The well-spoken Kaat and especially Oliva were top echelon players in their 1960's heyday. And are still very much alive to enjoy the honor next July. Kaat was the ultimate gamer, pitched in 4 decades, won damn near 300 games, and reinvented himself late in his career as a starter AND reliever, a la Dennis Eckersley. That is to name but a few of his highlights. He ocassionally pops up these days on MLB network broadcasts. Heck, he could go in on the merit of his skill at the mic alone. As James states below, Kaat had bad timing: barring his hand injury incurred while sliding into second in  the 6th inning of a game against Chicago on July 2, 1972* (game box, BBRef) Kaat may have had his career year (and narrowed the gap to 300 wins). He was 10-2, with a 2.07 ERA at the time (left: check fab Topps 1972 baseball card!).

*After breaking his hand at second on a 6-4 forceout in that 6th inning, Kaat pitched to 11 more batters, finally giving up the mound in the 8th when Wayne Granger relieved. His 7-2/3 innings were the last he pitched that year. Grit and determination personified! Adding a footnote to this footnote, the Twins promoted Dave Goltz  from AAA Tacoma after that ballgame to replace the injured Kaat. He made his debut on July 18.

It's a nice list of guys for the committee to mull. I submit: honor these and the other stars in the near-future; let's include these Twins now! I love the picture below, from old Commiskey Park:

Pitching to Earl Battey. The batter is Pete Ward.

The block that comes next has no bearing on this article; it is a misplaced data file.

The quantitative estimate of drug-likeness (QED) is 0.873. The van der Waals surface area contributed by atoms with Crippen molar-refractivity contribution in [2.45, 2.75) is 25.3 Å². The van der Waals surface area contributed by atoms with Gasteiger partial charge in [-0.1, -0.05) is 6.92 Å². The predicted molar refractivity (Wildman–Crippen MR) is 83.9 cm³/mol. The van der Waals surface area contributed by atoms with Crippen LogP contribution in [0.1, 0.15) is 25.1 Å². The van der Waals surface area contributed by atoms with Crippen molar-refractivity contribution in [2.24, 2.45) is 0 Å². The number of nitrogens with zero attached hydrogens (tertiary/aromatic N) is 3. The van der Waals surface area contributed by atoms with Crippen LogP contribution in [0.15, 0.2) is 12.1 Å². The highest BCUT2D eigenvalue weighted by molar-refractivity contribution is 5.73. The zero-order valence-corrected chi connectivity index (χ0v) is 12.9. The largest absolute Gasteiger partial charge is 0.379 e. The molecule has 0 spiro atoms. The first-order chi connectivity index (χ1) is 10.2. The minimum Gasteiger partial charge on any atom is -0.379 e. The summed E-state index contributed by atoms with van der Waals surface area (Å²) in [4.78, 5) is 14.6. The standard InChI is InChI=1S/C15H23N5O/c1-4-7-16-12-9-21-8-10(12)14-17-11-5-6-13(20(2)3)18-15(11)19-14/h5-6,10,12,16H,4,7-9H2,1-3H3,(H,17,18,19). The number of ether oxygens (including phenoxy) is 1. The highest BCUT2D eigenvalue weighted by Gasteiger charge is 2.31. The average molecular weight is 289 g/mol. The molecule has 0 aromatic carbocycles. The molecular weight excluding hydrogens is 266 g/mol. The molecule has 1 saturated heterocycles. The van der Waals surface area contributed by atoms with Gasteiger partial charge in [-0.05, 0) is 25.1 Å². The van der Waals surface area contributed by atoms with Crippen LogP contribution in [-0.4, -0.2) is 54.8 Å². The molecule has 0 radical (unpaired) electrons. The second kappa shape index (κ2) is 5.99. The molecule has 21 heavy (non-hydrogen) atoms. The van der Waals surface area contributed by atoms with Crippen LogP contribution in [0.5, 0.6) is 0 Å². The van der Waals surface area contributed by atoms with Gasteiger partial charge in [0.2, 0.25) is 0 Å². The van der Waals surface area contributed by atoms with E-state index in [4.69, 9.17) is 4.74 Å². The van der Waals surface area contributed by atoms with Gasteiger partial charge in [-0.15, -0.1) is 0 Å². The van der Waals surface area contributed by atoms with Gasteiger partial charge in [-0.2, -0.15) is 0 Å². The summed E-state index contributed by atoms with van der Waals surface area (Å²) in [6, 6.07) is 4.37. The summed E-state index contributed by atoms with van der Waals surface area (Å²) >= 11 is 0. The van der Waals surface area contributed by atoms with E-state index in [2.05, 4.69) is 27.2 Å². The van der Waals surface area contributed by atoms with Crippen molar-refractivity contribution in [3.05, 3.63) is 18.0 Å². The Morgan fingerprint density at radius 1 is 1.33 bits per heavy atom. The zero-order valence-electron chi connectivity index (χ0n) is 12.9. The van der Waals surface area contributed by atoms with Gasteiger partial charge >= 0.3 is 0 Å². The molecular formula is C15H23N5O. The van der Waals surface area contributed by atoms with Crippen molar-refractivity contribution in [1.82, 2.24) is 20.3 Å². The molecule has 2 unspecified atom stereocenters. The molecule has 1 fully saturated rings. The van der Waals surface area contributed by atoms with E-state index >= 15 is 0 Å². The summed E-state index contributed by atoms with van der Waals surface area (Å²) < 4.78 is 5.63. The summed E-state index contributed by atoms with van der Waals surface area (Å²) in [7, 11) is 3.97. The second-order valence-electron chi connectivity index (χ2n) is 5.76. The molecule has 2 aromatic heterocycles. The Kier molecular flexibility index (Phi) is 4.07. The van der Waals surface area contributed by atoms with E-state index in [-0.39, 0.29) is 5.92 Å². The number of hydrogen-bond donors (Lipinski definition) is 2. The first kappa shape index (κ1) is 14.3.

Twins vs White Sox, May 17, 1967 (box score: Baseball Ref.)

For the record: Kaat has to go down as one of the most cerebral, cagey 
pitchers of all-time, as well as being in the top 5 starters in Twins history. 
If you're not counting Rich Robertson and Scott Klingenbeck.

Here's a link to Kaat's game stats from his outstanding Cy Young-worthy 1966 season. Only the great Sandy Koufax ('66 game logs) stood in his way, in the time when only one award winner was selected from among all the major league teams.

And now for you reading types, Bill James expounds in his absorbing "What Ever 
Happened To The Hall Of Fame?" 1995/Simon & Schuster at Google Books:




His stats are on par with these pitchers:
(those starred are in the Hall of Fame)
As a life-long Twins fan, I'll readily admit, there's a certain "greedy pig" factor at play here. We Minnesotan's got our Bert Blyleven in this year, and now we're back at the trough again. More-more-more! So be it. But you have to admit: the statistical evidence above, plus Kaat's career longevity, competitive spirit, and post career have to be factored in his case.